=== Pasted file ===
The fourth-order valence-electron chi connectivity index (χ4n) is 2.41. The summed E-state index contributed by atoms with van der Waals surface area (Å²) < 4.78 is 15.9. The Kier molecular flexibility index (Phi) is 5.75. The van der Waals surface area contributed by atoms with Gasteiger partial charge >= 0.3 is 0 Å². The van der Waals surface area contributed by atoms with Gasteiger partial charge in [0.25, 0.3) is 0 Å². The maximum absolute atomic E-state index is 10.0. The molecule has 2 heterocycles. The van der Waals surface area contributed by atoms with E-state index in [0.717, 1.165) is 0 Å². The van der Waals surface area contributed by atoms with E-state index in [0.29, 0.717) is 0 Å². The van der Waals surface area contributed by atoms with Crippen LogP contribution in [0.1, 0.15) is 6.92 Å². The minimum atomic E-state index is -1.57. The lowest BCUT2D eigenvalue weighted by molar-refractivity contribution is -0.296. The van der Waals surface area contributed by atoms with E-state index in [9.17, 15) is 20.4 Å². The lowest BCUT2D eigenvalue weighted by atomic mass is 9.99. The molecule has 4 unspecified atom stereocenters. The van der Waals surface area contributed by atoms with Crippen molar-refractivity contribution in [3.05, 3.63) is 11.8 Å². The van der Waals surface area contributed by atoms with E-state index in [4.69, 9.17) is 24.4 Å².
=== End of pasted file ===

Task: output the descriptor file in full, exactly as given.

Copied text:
The fourth-order valence-electron chi connectivity index (χ4n) is 2.41. The summed E-state index contributed by atoms with van der Waals surface area (Å²) < 4.78 is 15.9. The Kier molecular flexibility index (Phi) is 5.75. The van der Waals surface area contributed by atoms with Gasteiger partial charge >= 0.3 is 0 Å². The van der Waals surface area contributed by atoms with Gasteiger partial charge in [0.25, 0.3) is 0 Å². The maximum absolute atomic E-state index is 10.0. The molecule has 2 heterocycles. The van der Waals surface area contributed by atoms with E-state index in [0.717, 1.165) is 0 Å². The van der Waals surface area contributed by atoms with E-state index in [0.29, 0.717) is 0 Å². The van der Waals surface area contributed by atoms with Crippen LogP contribution in [0.1, 0.15) is 6.92 Å². The minimum atomic E-state index is -1.57. The lowest BCUT2D eigenvalue weighted by molar-refractivity contribution is -0.296. The van der Waals surface area contributed by atoms with E-state index in [9.17, 15) is 20.4 Å². The lowest BCUT2D eigenvalue weighted by atomic mass is 9.99. The molecule has 4 unspecified atom stereocenters. The van der Waals surface area contributed by atoms with Crippen molar-refractivity contribution in [3.05, 3.63) is 11.8 Å². The van der Waals surface area contributed by atoms with E-state index in [4.69, 9.17) is 24.4 Å².